Chapter 4 focuses on the nature of gender and its relation to the self. Feminism holds that the social world is pervaded by gender, that men and women are socialized into distinct patterns of relating to each other, and that masculine and feminine senses of self are tied to asymmetrical relations of gender power. How is gender power reproduced at the level of the self? How do men and women acquire a distinct sense of masculine or feminine gender identity? The writings of two feminists strongly influenced by psychoanalysis, Nancy Chodorow and Julia Kristeva, are critically examined against this backdrop. Elliott looks in particular at the very different concepts of the self articulated by Chodorow and Kristeva, and compare their blending of feminism and psychoanalysis. Gender is also at the heart of contemporary anxiety about sexual choice, erotic orientation, and the bridging of sexuality and the performance or enactment of gender. The work of the radical sexual feminist, Judith Butler, on strategies for the subversion of gender identity is discussed in this context, and the chapter concludes with a discussion of recent gay and lesbian scholarship on the self as well a critical evaluation of queer theory.

Interpretations of the search for self-identity tend to divide around the issue of the extension of global social processes to everyday life and the impact of new communication tech­nologies and mass-consumer cultures upon the personalized contexts in which experience is constituted. Some see the self in the contemporary epoch as increasingly frail, fractured and fragmented. Just as traditional forms of social integration have broken down, so also does the self. In an age of global capitalism and media saturation, the self dissolves. Others have reached a similar conclusion, but see the end result differently: not so much a dissolution as a rebirth — the emergence of new, postmodern forms of experience and identity. The debate about postmodernity is taken up in chapter 5. There Elliott addresses the issue of why postmodernism is at once so emotionally exhilarating and disturbing for current experiences of selfhood. In an era where global changes in employment, leisure, knowledge, media production and intimacy are increasingly rapid and disruptive, new challenges and new burdens arise for personal identity and the self.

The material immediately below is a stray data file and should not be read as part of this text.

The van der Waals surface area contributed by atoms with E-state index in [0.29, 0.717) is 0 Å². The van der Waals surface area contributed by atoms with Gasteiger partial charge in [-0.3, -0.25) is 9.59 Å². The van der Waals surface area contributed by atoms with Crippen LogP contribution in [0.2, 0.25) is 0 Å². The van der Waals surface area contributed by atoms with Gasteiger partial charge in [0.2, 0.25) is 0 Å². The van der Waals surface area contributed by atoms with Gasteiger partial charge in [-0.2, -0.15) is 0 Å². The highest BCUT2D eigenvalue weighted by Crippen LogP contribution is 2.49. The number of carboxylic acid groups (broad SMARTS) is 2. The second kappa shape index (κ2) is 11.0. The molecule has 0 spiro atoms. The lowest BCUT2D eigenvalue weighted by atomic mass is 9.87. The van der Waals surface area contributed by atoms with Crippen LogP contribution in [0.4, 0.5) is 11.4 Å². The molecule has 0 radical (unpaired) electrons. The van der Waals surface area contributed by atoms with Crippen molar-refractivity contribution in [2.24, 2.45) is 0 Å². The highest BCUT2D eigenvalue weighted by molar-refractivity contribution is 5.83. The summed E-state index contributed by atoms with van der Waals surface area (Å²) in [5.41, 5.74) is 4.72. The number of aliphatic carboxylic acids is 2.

A final remark about the scope of this book. Elliott has tried to develop in the pages that follow a concise introduction to some of the major concepts and theories of the self in con­temporary social theory and social science. The book is not intended as an exhaustive discussion of the topic; in analysing the major theories of self in social theory today — from psy­choanalysis and queer theory to Foucauldian and postmod­ern approaches — the author has tried to keep the discussion lively and concise, and this means some sacrifice in respect of detail and complexity. Nonetheless, my hope is that the reader finds this critical introduction to the self substantial and engaging. If the reader is encouraged to delve deeper in current debates over the self as a consequence of this book, then its purpose will have been served.